I have shown utmost respect to you throughout my time here. I don't know if it's bitter disappointment on your part that I haven't "gone away" yet--but the last time I checked, you didn't have title to this Forum yet. There is absolutely no excuse for your dismissiveness--based on the fact that I don't always agree with you, or that I happen to live outside the city.
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  #95  
Old Posted Nov 14, 2008, 1:42 AM
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yea, we get it. that's what you chalk everything up to that you don't agree with.
thanks for the time. feel free to move on to another city's forum and bother all of them.


I have shown utmost respect to you throughout my time here. I don't know if it's bitter disappointment on your part that I haven't "gone away" yet--but the last time I checked, you didn't have title to this Forum yet. There is absolutely no excuse for your dismissiveness--based on the fact that I don't always agree with you, or that I happen to live outside the city.
it has nothing to do with whether you disagree with me or not, or whether you live outside of the city.
It just gets tiring hearing the same old refrain no matter what the issue is. often you have great insight and great posts that add to the discussion. But this constant complex about suburbanites gets old.
Keep in mind, this is skyscraperpage, not big box page.
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  #96  
Old Posted Nov 14, 2008, 1:50 AM
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Originally Posted by raisethehammer View Post
It just gets tiring hearing the same old refrain no matter what the issue is.
Is this intended to be irony or hypocracy?
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  #97  
Old Posted Jul 7, 2009, 4:38 AM
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Oh no! Density in Ancaster.


City, home builder find middle ground

Reach compromise on Ancaster development densities
July 06, 2009
Nicole MacIntyre
The Hamilton Spectator
A housing development on the former Ancaster fairgrounds will bring neighbours closer together — but not as close as originally planned.

Councillor Lloyd Ferguson and Mattamy Homes worked out a compromise tonight to reduce the number of smaller lots in the subdivision at Garner Road East and Kitty Murray Lane.

The project will be less dense with only 68 lots with 30-foot frontages, instead of 98. The smaller lots will also be restricted to the inside of the subdivision.

“I still don’t like it. I still think it’s wrong for Ancaster,” said Ferguson, adding he also knew he didn’t have enough support to stop the proposal. “I can read the tea leaves.”

While other areas across the city have seen similar developments with small lots, Ferguson argued the Mattamy proposal didn’t fit with Ancaster’s character.

Planner James Webb, who represents Mattamy, said the developer agreed to the new deal to avoid defer delays.

“Call it a reasonable solution,” he said, noting he still believes the original proposal represented good planning.

The reduction in smaller lots will mean the development will lose about five units and have a grand total of around 320 townhouses, single-family homes and condominiums.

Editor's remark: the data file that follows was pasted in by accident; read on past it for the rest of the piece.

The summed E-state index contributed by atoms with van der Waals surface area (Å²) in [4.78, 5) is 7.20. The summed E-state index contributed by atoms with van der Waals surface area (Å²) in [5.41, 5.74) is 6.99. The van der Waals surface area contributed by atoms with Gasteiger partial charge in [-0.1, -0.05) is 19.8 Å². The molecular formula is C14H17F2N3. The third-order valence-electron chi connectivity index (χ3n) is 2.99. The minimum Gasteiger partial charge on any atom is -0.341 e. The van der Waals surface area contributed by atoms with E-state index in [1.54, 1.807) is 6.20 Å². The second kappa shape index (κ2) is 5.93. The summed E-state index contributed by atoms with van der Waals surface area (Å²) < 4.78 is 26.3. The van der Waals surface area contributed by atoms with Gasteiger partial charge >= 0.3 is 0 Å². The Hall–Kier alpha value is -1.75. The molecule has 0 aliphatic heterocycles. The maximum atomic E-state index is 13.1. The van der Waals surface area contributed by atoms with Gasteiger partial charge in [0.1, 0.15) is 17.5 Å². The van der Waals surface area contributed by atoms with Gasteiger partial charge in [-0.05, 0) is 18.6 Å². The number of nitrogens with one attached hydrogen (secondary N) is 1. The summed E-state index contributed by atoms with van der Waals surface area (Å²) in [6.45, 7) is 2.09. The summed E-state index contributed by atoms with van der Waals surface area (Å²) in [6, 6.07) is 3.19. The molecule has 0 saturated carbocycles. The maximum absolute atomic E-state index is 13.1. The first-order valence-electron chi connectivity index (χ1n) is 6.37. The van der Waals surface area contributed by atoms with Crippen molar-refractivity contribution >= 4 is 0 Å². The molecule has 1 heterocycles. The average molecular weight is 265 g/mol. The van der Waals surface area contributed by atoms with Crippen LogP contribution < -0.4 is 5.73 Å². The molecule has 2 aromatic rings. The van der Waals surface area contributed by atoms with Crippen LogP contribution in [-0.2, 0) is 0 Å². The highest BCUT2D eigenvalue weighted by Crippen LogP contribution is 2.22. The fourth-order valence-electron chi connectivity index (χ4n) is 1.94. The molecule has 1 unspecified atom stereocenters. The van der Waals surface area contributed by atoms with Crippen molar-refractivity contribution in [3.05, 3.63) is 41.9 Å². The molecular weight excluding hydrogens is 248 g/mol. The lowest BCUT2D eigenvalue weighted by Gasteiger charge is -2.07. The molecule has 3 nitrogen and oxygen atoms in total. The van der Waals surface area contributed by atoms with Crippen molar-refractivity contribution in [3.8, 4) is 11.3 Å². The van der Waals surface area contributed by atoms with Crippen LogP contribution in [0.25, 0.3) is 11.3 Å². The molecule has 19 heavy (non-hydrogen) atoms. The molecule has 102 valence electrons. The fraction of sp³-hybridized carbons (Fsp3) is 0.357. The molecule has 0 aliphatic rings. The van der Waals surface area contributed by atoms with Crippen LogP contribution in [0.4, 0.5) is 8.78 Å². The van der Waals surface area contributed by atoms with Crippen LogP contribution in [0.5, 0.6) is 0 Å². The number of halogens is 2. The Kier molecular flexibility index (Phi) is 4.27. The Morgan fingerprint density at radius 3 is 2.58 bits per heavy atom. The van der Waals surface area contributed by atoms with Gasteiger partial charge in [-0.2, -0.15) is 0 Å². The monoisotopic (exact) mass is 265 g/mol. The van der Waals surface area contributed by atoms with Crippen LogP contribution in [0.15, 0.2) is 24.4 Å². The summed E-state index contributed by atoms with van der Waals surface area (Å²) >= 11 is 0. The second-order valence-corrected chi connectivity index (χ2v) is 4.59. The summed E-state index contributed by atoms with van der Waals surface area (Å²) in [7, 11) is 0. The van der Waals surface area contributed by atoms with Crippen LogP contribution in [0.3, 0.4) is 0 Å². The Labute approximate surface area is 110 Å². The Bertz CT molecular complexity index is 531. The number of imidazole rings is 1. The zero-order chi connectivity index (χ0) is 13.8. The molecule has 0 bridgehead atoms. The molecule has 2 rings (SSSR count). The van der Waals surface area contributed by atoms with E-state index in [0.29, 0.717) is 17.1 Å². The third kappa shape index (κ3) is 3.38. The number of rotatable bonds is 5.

Mattamy increased the project’s density when it sold part of the property to the Catholic school board to build a new school. The city’s approval was critical to allow the school to be open by fall 2010, said Webb.

Residents submitted a petition opposing the development’s density.

Ferguson said he told residents the compromise was likely the best they could hope for.

Provincial and city policies encourage high density in new housing developments to minimize the need to push out the urban boundary.

nmacintyre@thespec.com
905-526-3299
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  #98  
Old Posted Jul 7, 2009, 7:09 PM
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Gee Lloyd I didn't think any of the the Meadowlands fitted in with Ancaster's character, but you're the politician, what do I know? We've many times on this forum talked about the needs and benefits of densifying cities, and so have urban planning experts, etc. Let's look at another angle. What seems to be lost on Lloyd and these artificial Ancaster residents is that a variety of housing creates balance and why it is good to have balance. Not everyone is in the market for or can afford a big executive home, including those from that community who may want to stay in that community. (i.e. the young people, sons and daughters of the residents who are starting out, the empty nesters, the families who may split up.) Anyway I don't know if LLoyd is one of the councilors who follows this board as you pretty much need an open mind to stay with it.

Oh well good thing there's Hamilton to fill the need.
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  #99  
Old Posted Jul 7, 2009, 8:40 PM
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I don't think it's necessarily bad to have low density, exclusive areas within the city. Durand south of Herkimer is pretty low density as well. There will always be a slice of the population who can afford this lifestyle and their tax dollars are good for the community. It's the average low density sprawl priced for the middle class that was always the real evil, in my opinion. Let Ancaster mandate lower densities, and vacant land in the city becomes more attractive for those wishing to profit from more units per acre. Of course that only works if development fees are set to what they're worth.
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  #100  
Old Posted Jul 7, 2009, 9:09 PM
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Absolutely, people who work hard and raise themselves up in life and want to live in exclusive neighbourhoods have that right and deserve to. But this councilor is talking about keeping that status quo basically for a whole (former) town, not just a few select neighbourhoods. And that's not what the demographics of the town are anymore, as it's gotten bigger and matured. Same with places like Oakville, and probably Burlington, where some people are slow to recognize there are lower classes of people and social issues, but there are.